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This seems strangely off-topic if you're not going to at least vaguely discuss the specific point. And on this specific point, it looks quite strange to be feeling superior as a European. Is Europe better when it comes to asymmetric surveillance, i.e. the government increasingly videotaping everyone but not allowing anyone to videotape them? That isn't the case as far as I know: many European countries have extensive CCTV surveillance systems on the one hand, but broad, restrictive laws about filming "sensitive" government activities on the other hand.

For example, in the UK, there's a CCTV on every corner, but photographing the police can get you up to 10 years in jail (http://www.msnbc.msn.com/id/29225389/) and harassment of photographers is common (http://youve-been-cromwelled.org/?p=1079 , http://www.guardian.co.uk/uk/2009/apr/16/police-delete-touri...). It seems Germany harasses photographers as well (http://www.toytowngermany.com/lofi/index.php/t3168.html).

I'm not a fan of the direction the US is going on this issue, either, but I don't think this is a case where Europe is doing better. On health-care and social safety nets, yes, but not on civil liberties, which was the subject at hand.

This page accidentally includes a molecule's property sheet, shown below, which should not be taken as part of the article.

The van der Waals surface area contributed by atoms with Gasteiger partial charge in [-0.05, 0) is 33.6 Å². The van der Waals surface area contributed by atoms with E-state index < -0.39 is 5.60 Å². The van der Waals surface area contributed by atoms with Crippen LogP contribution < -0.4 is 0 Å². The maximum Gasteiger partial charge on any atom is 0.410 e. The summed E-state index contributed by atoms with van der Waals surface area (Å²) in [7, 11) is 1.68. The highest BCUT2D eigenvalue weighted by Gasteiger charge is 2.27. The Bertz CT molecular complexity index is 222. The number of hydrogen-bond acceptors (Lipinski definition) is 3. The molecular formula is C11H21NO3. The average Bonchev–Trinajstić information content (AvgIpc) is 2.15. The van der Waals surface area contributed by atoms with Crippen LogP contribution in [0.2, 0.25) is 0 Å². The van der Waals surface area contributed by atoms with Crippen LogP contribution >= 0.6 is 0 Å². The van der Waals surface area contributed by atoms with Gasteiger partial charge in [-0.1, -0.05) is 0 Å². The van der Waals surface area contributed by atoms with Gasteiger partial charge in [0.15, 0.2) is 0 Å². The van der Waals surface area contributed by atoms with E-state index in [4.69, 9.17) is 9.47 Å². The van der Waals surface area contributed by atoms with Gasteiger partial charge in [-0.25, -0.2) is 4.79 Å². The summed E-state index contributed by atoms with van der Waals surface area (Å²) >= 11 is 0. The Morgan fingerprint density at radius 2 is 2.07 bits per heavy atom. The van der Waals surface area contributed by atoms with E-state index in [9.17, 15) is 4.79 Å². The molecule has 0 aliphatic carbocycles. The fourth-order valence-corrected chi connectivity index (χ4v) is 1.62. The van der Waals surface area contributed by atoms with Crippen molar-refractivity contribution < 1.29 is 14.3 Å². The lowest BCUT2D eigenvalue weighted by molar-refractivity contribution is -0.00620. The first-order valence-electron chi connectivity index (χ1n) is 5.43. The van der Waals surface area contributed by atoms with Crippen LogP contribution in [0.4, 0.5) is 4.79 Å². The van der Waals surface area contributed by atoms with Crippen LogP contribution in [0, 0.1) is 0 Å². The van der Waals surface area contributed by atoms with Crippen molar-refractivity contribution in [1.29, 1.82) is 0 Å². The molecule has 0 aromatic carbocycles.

As far as I'm aware, from following the photographers versus police issue as a non-photographer, and critically, from far outside of London, the advice from the Chief Police Officers to their own staff has been that you can't arrest people JUST for taking pictures, except in very specific circumstances and that taking pictures by itself doesn't count as suspicious behaviour.

The problem is that the police on the ground have been whipped up into an anti-terror frenzy - and are largely thugs in any case - and there's a disturbing number of them just ignoring these instructions.

After the lack of prosecution over Ian Tomlinson's death, there's a strong feeling in the country that Something Needs To Be Done about the police. It's fine for them to club annoying hippies protesting about something or other, but the 'ordinary' people are starting to feel worried now and that won't end well.


Europe is not Britain and vice versa.

As a non-European, based strictly on coverage I've seen as part of the photographic community, it seems that Britain's surveillance-happy tendencies are not nearly so strongly replicated through the rest of Europe.

The freedom situation in Britain has gotten so bad that I'm not sure that Brits have a leg to stand on when criticizing the US for its increasing lack of freedoms, the over-reaching arms of the law.

That being said, Americans have nothing to be proud of when it comes to these sorts of laws - they are a clear encroachment on your freedoms, and a clear example of the exact sort of power abuse that the Founding Fathers specifically forewarned of, and sought to prevent. It's so textbook as to be galling, yet the courts' support of them is just depressing.


German here. Tried to film the police arresting some guy near where I live, they immediately came over and asked me to delete the videos or else they would take my camera (cell phone)